8. Register an account with a relevant design
  9. Search for people that you would like to follow
  10. Build social media into your communications strategy

Twitter is certainly a good tool for business and has a growing number of followers. For those who ‘have better things to do with their time’ I would question what your customers and more importantly prospects would think.

As an immediate medium twitter can be invaluable to business and gives a brand a voice and personality. As a measure of success all you need to do is search for your favourite brands – the majority of which will now have an active twitter feed.

For those who are still in two minds then speak to a PR agency, they should be able to give you the guidance that you need to build twitter and other social tools into your wider communications strategy.

Bringing together the old and the new

New technologies are great, they allow people to do things quicker and faster, to communicate with people at the other side of the world for free, to explore, investigate and research. As human beings we have access to more information than ever before and as a result our expectations have changed irreversibly – we want something and we want it now!

When we read about new technologies it is usually the announcement of a new gadget, most recently the latest iPhone(s), but what is often missing from these reports is the benefit to these tools. What do they do? What can they achieve? How do they impact on the everyday life of the person using them?

As PR professionals we can get lost in the business of these technologies. How can they be used for brands, how will they add value to a campaign and what return on investment will they deliver for the client? Will they go viral, be shared and raise the profile of a product? Will they result in an award winning stunt that will hit the headlines for all the right reasons?

Whilst having a conversation with a colleague who works with the Girl Guiding Association in Warwickshire, we got onto the subject of new technologies and social media forums and how they impact on young people. We were simply discussing the immediacy of everything and the need for people to think before they commit to communicating with the world.

We then digressed and started to discuss our own hobbies and what we like doing. In a complete contrast to anything that would have appealed to the ‘teenage me’ I mentioned that I had taken up knitting and crochet. Now before you fall over yourself laughing I will explain. I find it very hard to switch off – my brain doesn’t have an off button and my mind is constantly active. I think about new business ideas, plans for campaigns, what I need to do next week, what I have to discuss tomorrow, how many weeks it is until Christmas (*groan*) and so forth, it’s a never ending cycle and I don’t mind admitting it’s tiring.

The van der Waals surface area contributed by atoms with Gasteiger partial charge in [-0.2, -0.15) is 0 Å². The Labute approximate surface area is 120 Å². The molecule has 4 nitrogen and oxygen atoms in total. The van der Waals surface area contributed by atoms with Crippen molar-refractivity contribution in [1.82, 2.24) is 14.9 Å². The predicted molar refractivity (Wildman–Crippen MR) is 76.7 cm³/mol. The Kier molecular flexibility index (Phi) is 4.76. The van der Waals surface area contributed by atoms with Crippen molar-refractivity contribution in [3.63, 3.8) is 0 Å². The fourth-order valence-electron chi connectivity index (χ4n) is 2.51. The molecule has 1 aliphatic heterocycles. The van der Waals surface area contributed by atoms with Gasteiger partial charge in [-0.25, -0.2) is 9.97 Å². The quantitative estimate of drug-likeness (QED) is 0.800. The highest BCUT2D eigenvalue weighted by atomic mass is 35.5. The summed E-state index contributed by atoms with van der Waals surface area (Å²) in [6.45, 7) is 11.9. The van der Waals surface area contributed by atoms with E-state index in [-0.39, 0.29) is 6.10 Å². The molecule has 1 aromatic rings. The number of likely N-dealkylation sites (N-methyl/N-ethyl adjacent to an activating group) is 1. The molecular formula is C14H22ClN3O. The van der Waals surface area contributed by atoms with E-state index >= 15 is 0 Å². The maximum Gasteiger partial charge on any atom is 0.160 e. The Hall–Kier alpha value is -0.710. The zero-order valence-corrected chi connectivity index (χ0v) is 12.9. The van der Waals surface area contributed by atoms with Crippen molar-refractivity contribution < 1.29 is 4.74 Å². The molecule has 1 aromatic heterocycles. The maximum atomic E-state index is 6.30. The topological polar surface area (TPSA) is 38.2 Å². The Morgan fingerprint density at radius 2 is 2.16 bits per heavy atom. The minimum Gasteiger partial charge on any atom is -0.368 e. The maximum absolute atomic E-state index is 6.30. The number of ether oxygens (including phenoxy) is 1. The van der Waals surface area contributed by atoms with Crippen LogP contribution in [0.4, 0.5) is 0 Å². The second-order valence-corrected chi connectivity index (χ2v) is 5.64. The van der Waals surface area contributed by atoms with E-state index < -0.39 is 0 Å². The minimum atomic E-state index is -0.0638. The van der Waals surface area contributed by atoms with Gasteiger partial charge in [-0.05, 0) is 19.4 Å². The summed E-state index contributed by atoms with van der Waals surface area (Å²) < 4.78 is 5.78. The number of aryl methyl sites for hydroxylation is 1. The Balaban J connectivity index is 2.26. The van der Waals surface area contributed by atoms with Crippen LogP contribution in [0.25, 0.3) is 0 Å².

I decided therefore to give crochet and knitting a go. I used to knit when I was really young and haven’t considered or really thought about it since. My colleague Emma then mentioned a group at The Ridings Shopping Centre who have a Knit and Natter session – what an amazing idea!

Although I don’t have chance to go to the group, I did think that there must be something in the idea of taking some time out and creating a scarf, some gloves, a tea cosy or simply just weaving together row upon row of beautiful coloured yarn. And so I tried it and I’m hooked!

Getting back to the conversation, I was explaining to the lady in question that I had started knitting and doing crochet and she asked me if I had learnt from a relative or if I was self taught. It then struck me that new technologies aren’t all about young people, they aren’t all about communicating in real time and they aren’t all about immediacy – you see I am using YouTube to learn crochet and it’s great.

By simply logging on to the many, many sites that exist, I am able to follow the instructions and see exactly what is going on. I find the steps difficult to follow in books as I can’t see exactly what is happening but using YouTube I can literally follow and ‘rewind’, follow and ‘rewind’.

Later that very same night I was catching up with some old school friends that I hadn’t seen for years on Facebook and noticed that someone I used to go to college with had uploaded an image of a crochet scarf – a very good one I have to admit. I commented and ‘liked’ her work, sharing on my feed. Her response; “I’ve only just started to crochet – I’m learning everything I can from YouTube.”

The moral of this story – new mediums aren’t just for business, they can be for pleasure too. For those of you, who like me, often think about how a social tool can be used to best practice for a brand, perhaps it’s time we thought more about the user experience – what would we want to get out of a technology?